• Richard Buenneke, Deputy Director for Space Policy, U.S. Department of State, was the final speaker on this panel. He stated that the new Administration had started policy reviews in several areas involving space, but clearly understands the vital nature of space infrastructure to our economy and security. Our embassies, for instance, rely on commercial satellites for much of their communications. DHS is tasked with protecting our domestic satellite infrastructure in a partnership with DOD. Protection of space infrastructure is an agenda item for bilateral talks with our allies and using satellites to expand prosperity to the “global village” is also part of our future diplomatic efforts. Mr. Buenneke also discussed the growing importance of space situational awareness given increased crowding and the space debris problem. The U.S. Air Force has recently expanded the number of objects they track and intends to notify commercial and non-U.S. satellite operators of potential collisions. Lastly, he discussed ongoing efforts by ISO working groups to develop global standards for space communications and operations, which should benefit everyone.

    Mr. Thomas Pickens III, the CEO of Astrotech Corporation, then offered a brief summary of the newly restructured and renamed SpaceHAB, now doing business as Astrotech and trading under the ticker ASTC. The focus of Mr. Pickens’ talk covered the company’s Buenneke subsidiary. Mr. Pickens and his team at Astrogenetix have studied more than 2,000 space manufacturing experiments to determine what does and does not work and what activities have the greatest chance of profitability.

    NASA has been focused on completing ISS before retiring shuttle fleet and has, therefore, pushed micro-gravity research to the side. Astrogenetix had special access and knowledge, given SpaceHAB’s heritage, and was named an ISS National Lab Pathfinder business.

    The decision was to focus on projects such as discovering biomarkers for vaccine development, which rely on microbe growth. Microbes grow virulently in space due to better cell diffusion. Mr. Pickens stated that a vaccine that might cost $100 million to develop on Earth could cost only $30 million if developed on ISS and perhaps even less on another platform with less red tape and astronaut handling requirements. The salmonella vaccine was chosen as the first target. Some vaccines could have billion dollar markets.

    Protein crystal growth is another promising market. Barriers to entry include the bureaucracy that’s involved in getting experiments flown is daunting (e.g., 7,000 pages just to stay on the shuttle) and there is a general reluctance by pharmaceutical companies to engage in new and riskier drug development technologies. Mr. Pickens believes ability to use sub-orbital systems exists for R&D, mostly limited to shorter tem experiments such as metallurgy.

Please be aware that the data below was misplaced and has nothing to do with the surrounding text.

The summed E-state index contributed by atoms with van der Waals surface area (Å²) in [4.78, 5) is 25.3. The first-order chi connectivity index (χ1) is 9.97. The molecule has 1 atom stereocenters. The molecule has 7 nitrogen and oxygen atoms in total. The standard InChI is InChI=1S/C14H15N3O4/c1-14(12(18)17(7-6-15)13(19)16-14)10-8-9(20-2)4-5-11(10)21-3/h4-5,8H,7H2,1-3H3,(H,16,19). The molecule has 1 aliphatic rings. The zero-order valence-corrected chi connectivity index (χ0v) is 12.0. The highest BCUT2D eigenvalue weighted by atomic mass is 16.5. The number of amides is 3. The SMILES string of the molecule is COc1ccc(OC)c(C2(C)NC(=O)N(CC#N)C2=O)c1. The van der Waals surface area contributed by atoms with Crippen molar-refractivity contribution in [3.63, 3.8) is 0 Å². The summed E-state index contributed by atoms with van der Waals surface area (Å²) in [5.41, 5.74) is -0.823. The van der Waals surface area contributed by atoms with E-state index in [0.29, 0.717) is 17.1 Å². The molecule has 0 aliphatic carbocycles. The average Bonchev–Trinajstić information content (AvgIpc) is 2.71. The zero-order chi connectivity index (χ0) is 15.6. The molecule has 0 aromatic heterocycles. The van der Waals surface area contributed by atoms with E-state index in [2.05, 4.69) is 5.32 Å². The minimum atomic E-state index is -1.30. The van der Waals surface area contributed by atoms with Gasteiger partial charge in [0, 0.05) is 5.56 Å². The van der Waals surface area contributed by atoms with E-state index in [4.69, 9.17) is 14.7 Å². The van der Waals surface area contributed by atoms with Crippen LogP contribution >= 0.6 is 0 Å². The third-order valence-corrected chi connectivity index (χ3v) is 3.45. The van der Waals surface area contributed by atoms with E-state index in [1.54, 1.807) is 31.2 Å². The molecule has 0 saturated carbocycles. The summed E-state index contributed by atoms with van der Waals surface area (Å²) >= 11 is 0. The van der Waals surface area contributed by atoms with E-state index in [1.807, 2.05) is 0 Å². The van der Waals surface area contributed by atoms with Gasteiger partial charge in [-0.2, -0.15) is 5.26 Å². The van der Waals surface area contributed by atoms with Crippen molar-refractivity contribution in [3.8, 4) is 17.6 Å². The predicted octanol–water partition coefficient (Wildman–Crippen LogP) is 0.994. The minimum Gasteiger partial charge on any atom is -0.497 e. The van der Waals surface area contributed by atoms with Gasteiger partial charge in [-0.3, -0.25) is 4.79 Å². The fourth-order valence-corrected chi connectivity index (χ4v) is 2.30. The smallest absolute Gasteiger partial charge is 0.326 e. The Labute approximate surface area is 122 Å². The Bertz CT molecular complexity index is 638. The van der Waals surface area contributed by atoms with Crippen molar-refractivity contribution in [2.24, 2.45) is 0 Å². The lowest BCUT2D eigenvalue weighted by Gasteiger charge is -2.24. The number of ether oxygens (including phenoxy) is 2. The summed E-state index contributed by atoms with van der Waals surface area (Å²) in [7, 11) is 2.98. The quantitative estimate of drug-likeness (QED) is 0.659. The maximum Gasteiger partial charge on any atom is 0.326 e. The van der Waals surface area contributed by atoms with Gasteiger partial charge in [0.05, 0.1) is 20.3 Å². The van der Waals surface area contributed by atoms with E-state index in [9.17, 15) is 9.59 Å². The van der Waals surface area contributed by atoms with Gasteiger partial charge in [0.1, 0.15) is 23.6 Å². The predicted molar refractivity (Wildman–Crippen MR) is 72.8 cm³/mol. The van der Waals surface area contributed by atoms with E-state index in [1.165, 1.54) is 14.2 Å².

Joseph Fuller, CEO of Futron Corporation, moderated a panel on “new space”. Panel members included Gwynee Shotwell, the CEO of SpaceX, Andrew Nelson, COO of XCOR, and Patricia Grace Smith, Former FAA Associate Administrator for Commercial Space Transportation and a Virgin Galactic consultant.

    Mr. Fuller reminded the audience that new space is not just space tourism, but also includes activities NASA and DoD are supporting. The general consensus was that entrepreneurs were doing things the existing aerospace community was not well equipped to lead — the best outcome would be one of collaboration versus hostility. There was also consensus that space tourism was the only “one trick pony” for new space. Expanding sub-orbital space tourism flights to handle other missions and eventually orbital services was an ambition the three panelists agreed upon, in addition to potential terrestrial point-to-point flight services.

    Gwynne Shotwell brought the audience up to speed on the Falcon I success to date and the status of Falcon 9 development. She hopes to get two Falcon 9 launches completed this year and then highlighted a 29 mission, $2 billion backlog, mostly COTS use of Dragonlab for ISS supply missions. Clearly, COTS is doing what it was intended to do and the hope is that NASA will use this success to create additional COTS style programs for other commercial space activities, such as lunar cargo supply missions. Ms. Shotwell also offered to give tours to anyone visiting the Los Angeles region.

    Andrew Nels gave a most persuasive talk centered on debunking many cherished “myths” about space development. For instance, XCOR’s development and flight-testing of its piston-pumped “green thrusters” Lynx vehicle, with as many as seven takeoffs and landings in one day, has proven that not all rocket-based vehicles require government funding. XCOR is focused on jet-like operations for space tourism and other sub-orbital applications with a projected 2014 market size of $7.5 billion.

    Patricia Grace Smith reminded the audience it was Burt Rutan and the original X-prize winners that truly launched space tourism into the realm of plausibility and the support of Virgin Galactic added much needed respectability and capital. Ms. Smith stated that SpaceShip 2 was 75 percent complete and was expected to roll-out this Fall.

    Richard Garriott, famed videogame developer (Ultima rules!) and private space explorer, was interviewed by Tom Shelley, the V.P. of Marketing for Space Adventures Ltd. Mr. Garriott offered a most engaging travel log of his recent Soyuz trip to ISS. Three major lessons learned:
    • Going to space is “way cool and addicting” (best experience of his life — he wants to return, but not at $30 million a pop)
    • The Russians are now better capitalists than Americans and
    • If you spend some time, you can find companies willing to pay you to conduct experiments in space — for millions rather than tens of millions of dollars